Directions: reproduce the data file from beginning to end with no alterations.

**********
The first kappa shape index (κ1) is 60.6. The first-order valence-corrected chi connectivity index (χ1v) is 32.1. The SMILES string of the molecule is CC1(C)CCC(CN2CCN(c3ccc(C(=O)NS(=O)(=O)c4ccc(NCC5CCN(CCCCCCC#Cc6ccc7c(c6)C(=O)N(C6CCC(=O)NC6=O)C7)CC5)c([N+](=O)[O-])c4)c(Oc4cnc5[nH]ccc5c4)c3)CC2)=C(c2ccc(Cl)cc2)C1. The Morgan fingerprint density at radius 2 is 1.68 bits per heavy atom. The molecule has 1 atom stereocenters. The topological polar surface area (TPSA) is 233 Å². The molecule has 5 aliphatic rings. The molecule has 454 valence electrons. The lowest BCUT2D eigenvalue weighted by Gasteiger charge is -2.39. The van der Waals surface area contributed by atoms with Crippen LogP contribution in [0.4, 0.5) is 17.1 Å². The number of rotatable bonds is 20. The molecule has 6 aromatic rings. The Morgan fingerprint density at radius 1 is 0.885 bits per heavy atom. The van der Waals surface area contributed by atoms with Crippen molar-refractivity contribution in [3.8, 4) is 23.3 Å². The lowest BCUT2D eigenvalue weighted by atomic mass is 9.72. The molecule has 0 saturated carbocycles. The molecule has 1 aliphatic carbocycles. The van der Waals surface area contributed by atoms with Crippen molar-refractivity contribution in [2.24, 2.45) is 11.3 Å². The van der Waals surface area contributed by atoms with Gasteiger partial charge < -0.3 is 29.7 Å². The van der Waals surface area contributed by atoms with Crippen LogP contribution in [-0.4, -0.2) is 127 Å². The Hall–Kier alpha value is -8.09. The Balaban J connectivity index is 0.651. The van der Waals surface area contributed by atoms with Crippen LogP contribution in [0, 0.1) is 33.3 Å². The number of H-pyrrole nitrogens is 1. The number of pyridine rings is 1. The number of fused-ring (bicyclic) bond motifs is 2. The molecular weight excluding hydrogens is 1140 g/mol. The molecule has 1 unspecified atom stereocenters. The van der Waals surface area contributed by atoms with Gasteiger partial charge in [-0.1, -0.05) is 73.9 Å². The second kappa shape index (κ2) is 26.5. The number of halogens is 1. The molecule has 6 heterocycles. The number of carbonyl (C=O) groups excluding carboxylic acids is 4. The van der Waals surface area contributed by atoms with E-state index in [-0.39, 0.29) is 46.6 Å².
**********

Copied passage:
The first kappa shape index (κ1) is 60.6. The first-order valence-corrected chi connectivity index (χ1v) is 32.1. The SMILES string of the molecule is CC1(C)CCC(CN2CCN(c3ccc(C(=O)NS(=O)(=O)c4ccc(NCC5CCN(CCCCCCC#Cc6ccc7c(c6)C(=O)N(C6CCC(=O)NC6=O)C7)CC5)c([N+](=O)[O-])c4)c(Oc4cnc5[nH]ccc5c4)c3)CC2)=C(c2ccc(Cl)cc2)C1. The Morgan fingerprint density at radius 2 is 1.68 bits per heavy atom. The molecule has 1 atom stereocenters. The topological polar surface area (TPSA) is 233 Å². The molecule has 5 aliphatic rings. The molecule has 454 valence electrons. The lowest BCUT2D eigenvalue weighted by Gasteiger charge is -2.39. The van der Waals surface area contributed by atoms with Crippen LogP contribution in [0.4, 0.5) is 17.1 Å². The number of rotatable bonds is 20. The molecule has 6 aromatic rings. The Morgan fingerprint density at radius 1 is 0.885 bits per heavy atom. The van der Waals surface area contributed by atoms with Crippen molar-refractivity contribution in [3.8, 4) is 23.3 Å². The lowest BCUT2D eigenvalue weighted by atomic mass is 9.72. The molecule has 0 saturated carbocycles. The molecule has 1 aliphatic carbocycles. The van der Waals surface area contributed by atoms with Crippen molar-refractivity contribution in [2.24, 2.45) is 11.3 Å². The van der Waals surface area contributed by atoms with Gasteiger partial charge < -0.3 is 29.7 Å². The van der Waals surface area contributed by atoms with Crippen LogP contribution in [-0.4, -0.2) is 127 Å². The Hall–Kier alpha value is -8.09. The Balaban J connectivity index is 0.651. The van der Waals surface area contributed by atoms with Crippen LogP contribution in [0, 0.1) is 33.3 Å². The number of H-pyrrole nitrogens is 1. The number of pyridine rings is 1. The number of fused-ring (bicyclic) bond motifs is 2. The molecular weight excluding hydrogens is 1140 g/mol. The molecule has 1 unspecified atom stereocenters. The van der Waals surface area contributed by atoms with Gasteiger partial charge in [-0.1, -0.05) is 73.9 Å². The second kappa shape index (κ2) is 26.5. The number of halogens is 1. The molecule has 6 heterocycles. The number of carbonyl (C=O) groups excluding carboxylic acids is 4. The van der Waals surface area contributed by atoms with E-state index in [-0.39, 0.29) is 46.6 Å².